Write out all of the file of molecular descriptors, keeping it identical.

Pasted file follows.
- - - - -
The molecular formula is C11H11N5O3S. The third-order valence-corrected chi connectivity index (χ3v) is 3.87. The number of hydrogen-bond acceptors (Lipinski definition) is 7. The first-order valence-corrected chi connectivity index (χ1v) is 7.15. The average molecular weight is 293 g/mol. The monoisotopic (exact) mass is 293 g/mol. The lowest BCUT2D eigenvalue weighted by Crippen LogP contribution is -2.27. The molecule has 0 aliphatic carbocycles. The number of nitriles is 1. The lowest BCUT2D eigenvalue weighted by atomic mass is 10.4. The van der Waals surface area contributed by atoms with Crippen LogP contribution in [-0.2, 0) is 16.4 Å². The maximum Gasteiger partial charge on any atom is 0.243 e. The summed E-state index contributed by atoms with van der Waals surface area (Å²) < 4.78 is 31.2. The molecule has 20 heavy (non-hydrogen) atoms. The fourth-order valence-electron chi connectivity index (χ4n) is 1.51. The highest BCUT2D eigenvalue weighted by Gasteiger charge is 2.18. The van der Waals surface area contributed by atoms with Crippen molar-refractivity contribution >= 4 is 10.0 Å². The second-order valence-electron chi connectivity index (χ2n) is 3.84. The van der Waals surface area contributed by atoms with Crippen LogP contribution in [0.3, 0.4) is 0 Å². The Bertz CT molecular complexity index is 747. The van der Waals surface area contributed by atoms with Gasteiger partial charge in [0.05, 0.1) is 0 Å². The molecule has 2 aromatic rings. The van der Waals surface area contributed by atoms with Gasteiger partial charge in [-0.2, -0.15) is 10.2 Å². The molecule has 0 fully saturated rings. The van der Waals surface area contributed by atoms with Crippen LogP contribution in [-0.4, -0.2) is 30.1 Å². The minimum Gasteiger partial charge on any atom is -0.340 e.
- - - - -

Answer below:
The molecular formula is C11H11N5O3S. The third-order valence-corrected chi connectivity index (χ3v) is 3.87. The number of hydrogen-bond acceptors (Lipinski definition) is 7. The first-order valence-corrected chi connectivity index (χ1v) is 7.15. The average molecular weight is 293 g/mol. The monoisotopic (exact) mass is 293 g/mol. The lowest BCUT2D eigenvalue weighted by Crippen LogP contribution is -2.27. The molecule has 0 aliphatic carbocycles. The number of nitriles is 1. The lowest BCUT2D eigenvalue weighted by atomic mass is 10.4. The van der Waals surface area contributed by atoms with Crippen LogP contribution in [-0.2, 0) is 16.4 Å². The maximum Gasteiger partial charge on any atom is 0.243 e. The summed E-state index contributed by atoms with van der Waals surface area (Å²) < 4.78 is 31.2. The molecule has 20 heavy (non-hydrogen) atoms. The fourth-order valence-electron chi connectivity index (χ4n) is 1.51. The highest BCUT2D eigenvalue weighted by Gasteiger charge is 2.18. The van der Waals surface area contributed by atoms with Crippen molar-refractivity contribution >= 4 is 10.0 Å². The second-order valence-electron chi connectivity index (χ2n) is 3.84. The van der Waals surface area contributed by atoms with Crippen LogP contribution in [0.3, 0.4) is 0 Å². The Bertz CT molecular complexity index is 747. The van der Waals surface area contributed by atoms with Gasteiger partial charge in [0.05, 0.1) is 0 Å². The molecule has 2 aromatic rings. The van der Waals surface area contributed by atoms with Gasteiger partial charge in [-0.2, -0.15) is 10.2 Å². The molecule has 0 fully saturated rings. The van der Waals surface area contributed by atoms with Crippen LogP contribution in [-0.4, -0.2) is 30.1 Å². The minimum Gasteiger partial charge on any atom is -0.340 e.